TV & Radio

The Fortune Hotel review: Stephen Mangan’s reality show tries and fails to match The Traitors’ success

Reality TV concepts seem to come in waves, as success breeds similarity. Twenty years or so ago, broadcasters were scrambling around to find a similar-but-different challenger to Big Brother, then everyone wanted a bombastic X Factor-style singing contest, then Love Island was the one to turn heads. Now, The Traitors is the stratospheric ratings hit that commissioners surely want to emulate.

You can imagine all the panicked faces in identikit meeting rooms around London, rushing to come up with ideas as their boss enters, clutching a ripped-out five-star review adorned with a picture of Claudia Winkleman in a cloak and asking: “What’s our take on this, then?” ITV, it seems, is hoping that its new competition The Fortune Hotel will scoop up viewers who are seeking a Traitors-esque dose of backstabbing, convoluted mind games and superfluous outdoor pursuits dressed up as “tasks”. 

The show’s premise is, well, not actually that simple. Ten pairs of contestants have been flown out to a lovely hotel in the Caribbean to take part in a “devious game” (“It’s not like when we go to Majorca, is it?” mum Jo-Anne asks her 20-year-old son Will on arrival). Once they have checked in, each duo will find a metal suitcase in their suite. All but two of them contain wads of blank notes; one is filled with £250,000 in cash and the final case holds an “early checkout” card, which has the power to send its owners (who are branded “the unfortunates”) home at the end of each episode.

There are various chances for the players to swap cases with one another, either to try to get their hands on the money or to offload the cursed card. The contestants must scrutinise their fellow players and formulate a game plan: essentially, they need to work out who is acting shifty when the money is mentioned, who might be panicking about heading home and who might just be very good at double bluffing. At the end of each day, the gang congregates in the hotel bar to decide whether to trade with another pair or to stick with what they’ve got. And for some reason, presiding over all of this is actor Stephen Mangan, decked out with a new holiday wardrobe of beige suits and jazzy Hawaiian shirts. He makes for an amiable host, though his cheery charm sometimes feels at odds with the tense atmosphere that the producers are trying to drum up (the soundtrack features plenty of slowed-down, vaguely menacing cover versions, as is now obligatory for reality TV).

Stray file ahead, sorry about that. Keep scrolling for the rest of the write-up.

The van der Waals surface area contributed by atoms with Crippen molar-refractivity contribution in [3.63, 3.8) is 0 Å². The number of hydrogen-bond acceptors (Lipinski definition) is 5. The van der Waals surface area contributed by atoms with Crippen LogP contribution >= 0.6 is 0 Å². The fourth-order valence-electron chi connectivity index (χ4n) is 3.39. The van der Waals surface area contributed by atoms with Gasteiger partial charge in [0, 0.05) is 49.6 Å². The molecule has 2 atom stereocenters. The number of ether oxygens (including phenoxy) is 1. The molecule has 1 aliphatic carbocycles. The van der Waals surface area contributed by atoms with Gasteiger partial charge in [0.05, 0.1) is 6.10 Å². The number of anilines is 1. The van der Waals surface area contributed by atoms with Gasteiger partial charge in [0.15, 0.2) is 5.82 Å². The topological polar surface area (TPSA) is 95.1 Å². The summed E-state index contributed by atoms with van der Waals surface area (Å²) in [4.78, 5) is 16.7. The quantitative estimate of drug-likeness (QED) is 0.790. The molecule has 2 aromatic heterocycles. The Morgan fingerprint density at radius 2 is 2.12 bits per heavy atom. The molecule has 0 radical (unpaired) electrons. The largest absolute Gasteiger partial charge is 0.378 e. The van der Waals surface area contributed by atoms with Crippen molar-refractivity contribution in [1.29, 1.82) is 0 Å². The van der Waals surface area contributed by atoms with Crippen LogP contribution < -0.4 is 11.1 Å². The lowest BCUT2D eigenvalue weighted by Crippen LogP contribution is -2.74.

The contestants are a likeable bunch, but it’s amusing to see how quickly factions form when there’s a quarter of a million in cash lurking somewhere in the hotel. When Daniel arrives, alongside his wife Claire, and tells the group that he’s a barrister, you can see the others mentally write him off as dodgy on the basis that he’s probably good at arguing. No wonder fellow contestant Susan tells everyone she’s an HR administrator rather than a criminal investigator.

She and her best friend Jen have a dry wit when they’re talking directly to camera (“I hope she doesn’t try to persuade me to get Botox,” Jen says after meeting chatty aesthetics practitioner Chloe), but beyond these moments, there isn’t much chance for the contestants to show personality. That’s because much of the runtime is devoted to tasks that’ll cause all but the most dedicated viewer to temporarily zone out.

Episode one sees the hopefuls being driven around the island solving pretty straightforward riddles – those who do well will be able to make the final decision at the case swap, and therefore won’t have their game plan undermined by someone else’s actions, but the stakes still feel low. And that’s not helped by the fact that the contestants don’t seem to have quite got the hang of how to play the game (at least in the first few episodes). Maybe, like a holiday suntan, the show will improve as the weeks go on, but for now, it’s patchy and a bit underwhelming.

‘The Fortune Hotel’ is on ITV and ITVX

Xural.com

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